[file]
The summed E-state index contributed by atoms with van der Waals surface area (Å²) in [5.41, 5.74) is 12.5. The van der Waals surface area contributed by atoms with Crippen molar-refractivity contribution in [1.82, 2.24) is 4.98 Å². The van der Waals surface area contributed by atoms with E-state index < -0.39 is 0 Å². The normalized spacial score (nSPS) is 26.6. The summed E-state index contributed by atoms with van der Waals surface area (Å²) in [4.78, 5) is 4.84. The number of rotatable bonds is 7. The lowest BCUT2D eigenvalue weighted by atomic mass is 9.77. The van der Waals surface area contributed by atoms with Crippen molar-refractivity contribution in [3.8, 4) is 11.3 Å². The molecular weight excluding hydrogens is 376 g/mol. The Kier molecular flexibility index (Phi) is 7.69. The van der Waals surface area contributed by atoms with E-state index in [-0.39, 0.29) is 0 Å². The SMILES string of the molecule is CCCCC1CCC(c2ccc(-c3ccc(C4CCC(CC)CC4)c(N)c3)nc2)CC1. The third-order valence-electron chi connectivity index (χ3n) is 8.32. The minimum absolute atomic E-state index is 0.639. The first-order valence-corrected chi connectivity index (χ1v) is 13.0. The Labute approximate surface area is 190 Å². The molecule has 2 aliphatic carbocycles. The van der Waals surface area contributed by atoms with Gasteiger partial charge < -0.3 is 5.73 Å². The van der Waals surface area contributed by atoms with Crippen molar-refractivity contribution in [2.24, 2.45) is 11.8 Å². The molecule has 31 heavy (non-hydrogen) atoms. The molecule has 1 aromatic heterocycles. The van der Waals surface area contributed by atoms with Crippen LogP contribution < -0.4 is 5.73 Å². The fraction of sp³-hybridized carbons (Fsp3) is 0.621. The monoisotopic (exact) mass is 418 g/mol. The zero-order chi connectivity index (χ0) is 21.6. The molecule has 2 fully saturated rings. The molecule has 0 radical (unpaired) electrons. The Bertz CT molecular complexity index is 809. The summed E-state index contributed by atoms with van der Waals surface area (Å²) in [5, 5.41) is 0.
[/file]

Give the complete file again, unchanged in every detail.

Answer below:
The summed E-state index contributed by atoms with van der Waals surface area (Å²) in [5.41, 5.74) is 12.5. The van der Waals surface area contributed by atoms with Crippen molar-refractivity contribution in [1.82, 2.24) is 4.98 Å². The van der Waals surface area contributed by atoms with E-state index < -0.39 is 0 Å². The normalized spacial score (nSPS) is 26.6. The summed E-state index contributed by atoms with van der Waals surface area (Å²) in [4.78, 5) is 4.84. The number of rotatable bonds is 7. The lowest BCUT2D eigenvalue weighted by atomic mass is 9.77. The van der Waals surface area contributed by atoms with Crippen molar-refractivity contribution in [3.8, 4) is 11.3 Å². The molecular weight excluding hydrogens is 376 g/mol. The Kier molecular flexibility index (Phi) is 7.69. The van der Waals surface area contributed by atoms with E-state index in [-0.39, 0.29) is 0 Å². The SMILES string of the molecule is CCCCC1CCC(c2ccc(-c3ccc(C4CCC(CC)CC4)c(N)c3)nc2)CC1. The third-order valence-electron chi connectivity index (χ3n) is 8.32. The minimum absolute atomic E-state index is 0.639. The first-order valence-corrected chi connectivity index (χ1v) is 13.0. The Labute approximate surface area is 190 Å². The molecule has 2 aliphatic carbocycles. The van der Waals surface area contributed by atoms with Gasteiger partial charge < -0.3 is 5.73 Å². The van der Waals surface area contributed by atoms with Crippen molar-refractivity contribution in [2.24, 2.45) is 11.8 Å². The molecule has 31 heavy (non-hydrogen) atoms. The molecule has 1 aromatic heterocycles. The van der Waals surface area contributed by atoms with Crippen LogP contribution < -0.4 is 5.73 Å². The fraction of sp³-hybridized carbons (Fsp3) is 0.621. The monoisotopic (exact) mass is 418 g/mol. The zero-order chi connectivity index (χ0) is 21.6. The molecule has 2 fully saturated rings. The molecule has 0 radical (unpaired) electrons. The Bertz CT molecular complexity index is 809. The summed E-state index contributed by atoms with van der Waals surface area (Å²) in [5, 5.41) is 0.